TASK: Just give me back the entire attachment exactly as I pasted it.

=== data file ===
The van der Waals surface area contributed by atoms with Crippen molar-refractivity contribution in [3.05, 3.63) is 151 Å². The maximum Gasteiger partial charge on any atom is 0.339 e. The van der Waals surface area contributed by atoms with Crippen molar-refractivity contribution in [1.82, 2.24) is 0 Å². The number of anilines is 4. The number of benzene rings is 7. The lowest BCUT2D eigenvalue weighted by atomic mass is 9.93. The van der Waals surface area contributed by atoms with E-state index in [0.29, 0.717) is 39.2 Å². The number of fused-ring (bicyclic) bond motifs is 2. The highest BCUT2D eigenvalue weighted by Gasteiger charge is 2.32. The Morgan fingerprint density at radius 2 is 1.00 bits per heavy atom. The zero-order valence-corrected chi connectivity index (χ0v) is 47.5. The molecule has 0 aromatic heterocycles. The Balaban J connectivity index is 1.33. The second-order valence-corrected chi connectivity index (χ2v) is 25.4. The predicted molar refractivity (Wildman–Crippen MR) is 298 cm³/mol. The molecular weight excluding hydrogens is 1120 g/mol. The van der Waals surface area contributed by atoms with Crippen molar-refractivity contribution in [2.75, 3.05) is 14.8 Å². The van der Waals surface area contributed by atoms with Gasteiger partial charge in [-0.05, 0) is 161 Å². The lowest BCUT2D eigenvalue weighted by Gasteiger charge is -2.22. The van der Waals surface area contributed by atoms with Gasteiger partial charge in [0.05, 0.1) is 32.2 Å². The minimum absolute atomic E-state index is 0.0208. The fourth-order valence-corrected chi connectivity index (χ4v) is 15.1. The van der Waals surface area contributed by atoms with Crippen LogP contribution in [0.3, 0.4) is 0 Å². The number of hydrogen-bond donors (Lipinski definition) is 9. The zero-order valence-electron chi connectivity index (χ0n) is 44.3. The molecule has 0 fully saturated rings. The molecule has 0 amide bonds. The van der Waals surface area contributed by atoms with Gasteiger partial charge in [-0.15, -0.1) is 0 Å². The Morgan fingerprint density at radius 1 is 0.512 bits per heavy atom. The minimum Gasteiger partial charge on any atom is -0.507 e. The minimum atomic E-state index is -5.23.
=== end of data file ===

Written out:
The van der Waals surface area contributed by atoms with Crippen molar-refractivity contribution in [3.05, 3.63) is 151 Å². The maximum Gasteiger partial charge on any atom is 0.339 e. The van der Waals surface area contributed by atoms with Crippen molar-refractivity contribution in [1.82, 2.24) is 0 Å². The number of anilines is 4. The number of benzene rings is 7. The lowest BCUT2D eigenvalue weighted by atomic mass is 9.93. The van der Waals surface area contributed by atoms with E-state index in [0.29, 0.717) is 39.2 Å². The number of fused-ring (bicyclic) bond motifs is 2. The highest BCUT2D eigenvalue weighted by Gasteiger charge is 2.32. The Morgan fingerprint density at radius 2 is 1.00 bits per heavy atom. The zero-order valence-corrected chi connectivity index (χ0v) is 47.5. The molecule has 0 aromatic heterocycles. The Balaban J connectivity index is 1.33. The second-order valence-corrected chi connectivity index (χ2v) is 25.4. The predicted molar refractivity (Wildman–Crippen MR) is 298 cm³/mol. The molecular weight excluding hydrogens is 1120 g/mol. The van der Waals surface area contributed by atoms with Crippen molar-refractivity contribution in [2.75, 3.05) is 14.8 Å². The van der Waals surface area contributed by atoms with Gasteiger partial charge in [-0.05, 0) is 161 Å². The lowest BCUT2D eigenvalue weighted by Gasteiger charge is -2.22. The van der Waals surface area contributed by atoms with Gasteiger partial charge in [0.05, 0.1) is 32.2 Å². The minimum absolute atomic E-state index is 0.0208. The fourth-order valence-corrected chi connectivity index (χ4v) is 15.1. The van der Waals surface area contributed by atoms with Crippen LogP contribution in [0.3, 0.4) is 0 Å². The number of hydrogen-bond donors (Lipinski definition) is 9. The zero-order valence-electron chi connectivity index (χ0n) is 44.3. The molecule has 0 fully saturated rings. The molecule has 0 amide bonds. The van der Waals surface area contributed by atoms with Gasteiger partial charge in [-0.15, -0.1) is 0 Å². The Morgan fingerprint density at radius 1 is 0.512 bits per heavy atom. The minimum Gasteiger partial charge on any atom is -0.507 e. The minimum atomic E-state index is -5.23.